TRENTON, NJ -- The New Jersey Motor Vehicle Commission (MVC) adopted regulations on Thursday to build upon the state's "Sami's Law" aimed at protecting customers of ride-sharing networks such as Uber or Lyft. "Sami's Law" is named after Robbinsville's Samantha Josephson who was brutally murdered while attending college in South Carolina in March 2019, allegedly by an individual she mistook as a driver for a ride-sharing service.
The state law requires ride sharing services such as Uber and Lyft to provide every driver with a unique identifier, such as a two-dimensional barcode, to "make it easier and clearer for riders to confirm the identity" of ride-sharing drivers before customers enter the vehicle. A "credential placard" would be issued by a Transportation Network Company (TNC), commonly known as a ride-share company, to every driver. The placards would need to comply with uniform templates that will include the first name of the driver; a high resolution, color picture of the driver; the license plate number of each vehicle associated with the driver; the state that issued the license plate; and the name of the TNC issuing the credential placard.
"The approval of these regulations mark an important milestone in our efforts to strengthen the safety of ride-share services for passengers and drivers for years to come,” said Assemblyman Daniel Benson, who was a sponsor of Sami's Law. “We applaud the Josephson family’s commitment to Sami’s legacy in ensuring this tragedy will never happen again. New Jersey leads the nation with stricter regulations for these widely utilized services such as Uber and Lyft.”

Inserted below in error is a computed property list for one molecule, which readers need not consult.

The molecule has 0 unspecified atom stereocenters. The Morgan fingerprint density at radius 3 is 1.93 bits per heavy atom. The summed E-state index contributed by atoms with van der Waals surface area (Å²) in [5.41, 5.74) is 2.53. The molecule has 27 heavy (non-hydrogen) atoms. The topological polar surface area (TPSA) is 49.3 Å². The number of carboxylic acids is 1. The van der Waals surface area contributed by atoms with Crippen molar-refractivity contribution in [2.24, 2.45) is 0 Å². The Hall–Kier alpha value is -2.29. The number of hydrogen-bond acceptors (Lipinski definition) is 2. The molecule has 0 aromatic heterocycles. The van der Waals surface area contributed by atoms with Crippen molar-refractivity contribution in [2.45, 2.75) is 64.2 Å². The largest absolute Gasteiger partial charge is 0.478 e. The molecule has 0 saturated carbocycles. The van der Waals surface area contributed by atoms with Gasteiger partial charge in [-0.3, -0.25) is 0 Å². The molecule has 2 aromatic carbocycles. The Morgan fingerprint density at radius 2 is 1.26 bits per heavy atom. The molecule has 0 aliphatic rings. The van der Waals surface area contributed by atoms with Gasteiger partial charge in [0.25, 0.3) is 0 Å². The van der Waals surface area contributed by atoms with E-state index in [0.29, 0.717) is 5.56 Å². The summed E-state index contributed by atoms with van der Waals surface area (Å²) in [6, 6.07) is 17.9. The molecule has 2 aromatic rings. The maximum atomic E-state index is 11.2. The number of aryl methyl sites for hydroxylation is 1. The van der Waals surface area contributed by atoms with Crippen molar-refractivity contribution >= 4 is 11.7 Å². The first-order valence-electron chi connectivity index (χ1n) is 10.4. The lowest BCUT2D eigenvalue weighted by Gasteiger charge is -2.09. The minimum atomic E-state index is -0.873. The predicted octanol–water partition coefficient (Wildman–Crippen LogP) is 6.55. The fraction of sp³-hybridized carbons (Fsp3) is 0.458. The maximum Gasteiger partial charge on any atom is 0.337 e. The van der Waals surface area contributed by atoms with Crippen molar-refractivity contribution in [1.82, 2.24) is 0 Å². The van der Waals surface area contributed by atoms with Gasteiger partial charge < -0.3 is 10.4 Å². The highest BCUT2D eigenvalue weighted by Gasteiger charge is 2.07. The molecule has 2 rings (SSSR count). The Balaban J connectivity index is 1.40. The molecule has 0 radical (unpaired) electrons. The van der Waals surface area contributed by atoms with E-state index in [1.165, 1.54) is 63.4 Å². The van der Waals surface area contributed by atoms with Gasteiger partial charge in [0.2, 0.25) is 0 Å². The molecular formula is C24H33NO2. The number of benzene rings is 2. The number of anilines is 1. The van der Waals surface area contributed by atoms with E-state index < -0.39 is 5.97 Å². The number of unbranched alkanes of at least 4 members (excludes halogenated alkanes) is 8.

A federal law, sponsored by Congressman Chris Smith (NJ-4), passed the House of Representatives in July to enact similar regulations nationwide.
In addition to advocating for legislation, the Josephson family founded the The What's My Name Foundation "to educate the world on ride share safety, supporting charitable organizations and providing college scholarships to selected high school seniors." The Foundation remind ride-share users to ask drivers “What’s my name?” before entering the vehicle to ensure that it is the proper vehicle.
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